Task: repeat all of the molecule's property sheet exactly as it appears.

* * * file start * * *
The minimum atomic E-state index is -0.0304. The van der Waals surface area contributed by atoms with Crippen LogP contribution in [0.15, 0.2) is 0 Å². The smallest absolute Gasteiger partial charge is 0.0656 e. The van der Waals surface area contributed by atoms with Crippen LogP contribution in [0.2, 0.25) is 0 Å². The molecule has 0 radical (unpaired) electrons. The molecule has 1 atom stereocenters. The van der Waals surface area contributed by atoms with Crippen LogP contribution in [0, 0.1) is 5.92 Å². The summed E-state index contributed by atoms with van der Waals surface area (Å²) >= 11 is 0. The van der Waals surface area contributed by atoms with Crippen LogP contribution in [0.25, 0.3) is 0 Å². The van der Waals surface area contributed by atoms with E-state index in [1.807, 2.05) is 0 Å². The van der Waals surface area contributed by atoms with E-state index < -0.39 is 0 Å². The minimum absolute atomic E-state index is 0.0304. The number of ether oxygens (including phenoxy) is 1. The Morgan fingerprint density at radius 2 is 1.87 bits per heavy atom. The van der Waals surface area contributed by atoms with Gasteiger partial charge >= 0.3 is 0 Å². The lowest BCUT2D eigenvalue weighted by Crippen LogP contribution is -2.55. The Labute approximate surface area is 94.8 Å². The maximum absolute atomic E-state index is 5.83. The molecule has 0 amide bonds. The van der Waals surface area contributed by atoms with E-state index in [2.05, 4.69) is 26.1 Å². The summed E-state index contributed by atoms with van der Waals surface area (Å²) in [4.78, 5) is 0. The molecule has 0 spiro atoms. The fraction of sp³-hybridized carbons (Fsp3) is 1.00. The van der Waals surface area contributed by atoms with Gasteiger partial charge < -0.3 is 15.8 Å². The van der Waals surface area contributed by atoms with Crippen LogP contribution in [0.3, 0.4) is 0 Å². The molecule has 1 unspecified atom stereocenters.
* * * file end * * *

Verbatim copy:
The minimum atomic E-state index is -0.0304. The van der Waals surface area contributed by atoms with Crippen LogP contribution in [0.15, 0.2) is 0 Å². The smallest absolute Gasteiger partial charge is 0.0656 e. The van der Waals surface area contributed by atoms with Crippen LogP contribution in [0.2, 0.25) is 0 Å². The molecule has 0 radical (unpaired) electrons. The molecule has 1 atom stereocenters. The van der Waals surface area contributed by atoms with Crippen LogP contribution in [0, 0.1) is 5.92 Å². The summed E-state index contributed by atoms with van der Waals surface area (Å²) >= 11 is 0. The van der Waals surface area contributed by atoms with Crippen LogP contribution in [0.25, 0.3) is 0 Å². The van der Waals surface area contributed by atoms with E-state index in [1.807, 2.05) is 0 Å². The van der Waals surface area contributed by atoms with E-state index < -0.39 is 0 Å². The minimum absolute atomic E-state index is 0.0304. The number of ether oxygens (including phenoxy) is 1. The Morgan fingerprint density at radius 2 is 1.87 bits per heavy atom. The van der Waals surface area contributed by atoms with Gasteiger partial charge >= 0.3 is 0 Å². The lowest BCUT2D eigenvalue weighted by Crippen LogP contribution is -2.55. The Labute approximate surface area is 94.8 Å². The maximum absolute atomic E-state index is 5.83. The molecule has 0 amide bonds. The van der Waals surface area contributed by atoms with E-state index in [2.05, 4.69) is 26.1 Å². The summed E-state index contributed by atoms with van der Waals surface area (Å²) in [4.78, 5) is 0. The molecule has 0 spiro atoms. The fraction of sp³-hybridized carbons (Fsp3) is 1.00. The van der Waals surface area contributed by atoms with Gasteiger partial charge < -0.3 is 15.8 Å². The van der Waals surface area contributed by atoms with Crippen LogP contribution in [0.3, 0.4) is 0 Å². The molecule has 1 unspecified atom stereocenters.